A side note on Korean cinema: I've had a reasonable bit of experience with Chinese and Japanese cinema. While I've always enjoyed both, they actually share a magnified version of a flaw endemic to American cinema: Lots of violence in a very, very sexless atmosphere. Korean cinema, or what little I've seen of it, has no such reservations. Both films by Ki-Duk Kim that I've seen--The Isle, which is quite good, and Spring, Summer, Fall, Winter . . . and Spring, which is outstanding (more on those in a future post, I'm sure)--were extremely sexual; and Oldboy is also not fearful with regards to sex. Granted, sex is dangerous in all of these movies; but even a pro-sex sort like me has to admit that, good, bad, comforting or nihilistic, all of my sexual experiences were at least a little dangerous.

5 Comments:

Blogger TD said...

Found you by way of Missuz J. I enjoy your recommendations (def going to check out Oldboy), and I enjoy your writing even more.

12:11 PM  
Blogger thelyamhound said...

Thank you! I actually visited one of your blogs just now--the one that postulated a connection between desiring to work out and seeing Jessica Simpson wash some redneck-mobile or other--and responded. Glad to have caught your attention! I suppose, as guilty pleasures go, I'm better than cigarettes . . .

12:41 PM  
Blogger TD said...

Ha! I just read your comment on my blog (which happens to be the one I haven't updated in two months), and as a point of clarification, Jessica Simpson is definitely not my aesthetic ideal (think more Maggie Gyllenhaal); I'm just amazed by -- and a little envious of -- her ability to frolic about in the bare minimum of fabric and not have a single body part shake, jiggle, OR ripple. Excepting her boobs, of course.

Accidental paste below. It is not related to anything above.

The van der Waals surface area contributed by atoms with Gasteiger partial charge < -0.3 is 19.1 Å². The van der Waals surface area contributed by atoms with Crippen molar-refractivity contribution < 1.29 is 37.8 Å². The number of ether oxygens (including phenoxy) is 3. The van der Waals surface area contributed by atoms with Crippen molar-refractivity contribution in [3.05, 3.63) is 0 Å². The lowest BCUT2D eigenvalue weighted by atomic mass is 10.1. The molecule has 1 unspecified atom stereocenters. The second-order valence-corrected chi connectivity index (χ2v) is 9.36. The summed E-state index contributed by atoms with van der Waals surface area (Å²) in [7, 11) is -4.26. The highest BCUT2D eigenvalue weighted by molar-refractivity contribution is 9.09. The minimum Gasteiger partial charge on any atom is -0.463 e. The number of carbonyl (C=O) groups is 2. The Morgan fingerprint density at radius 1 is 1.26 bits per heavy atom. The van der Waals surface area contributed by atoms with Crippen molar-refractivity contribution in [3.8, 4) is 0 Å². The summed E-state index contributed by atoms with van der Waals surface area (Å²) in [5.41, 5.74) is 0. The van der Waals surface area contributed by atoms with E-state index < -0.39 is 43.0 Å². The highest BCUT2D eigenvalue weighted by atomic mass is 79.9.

I'm off to check out the world of Stine...

1:26 PM  
Blogger thelyamhound said...

I love both the Gyllenhaals, Maggie and Jake (you've seen "Donnie Darko", I assume? where they actually play siblings?). "Secretary" is a masterpiece. I've wanted to spank Maggie Gyllenhaal to no end since seeing it.

I saw the "five songs" list on the other one--responded to that, too, just to approve of some of your choices.

1:37 PM  
Blogger amandak said...

Thanks for the suggestion on MIA, I think I saw her over the summer on WMF (World Music Feed) when we had ALL the channels on dish network in order to catch the Tour. I still need to find a decent music store here in Albuquerque, even Vic didn't have a reccomendation, but I'm sure there must be something.

2:30 PM  

Post a Comment

<< Home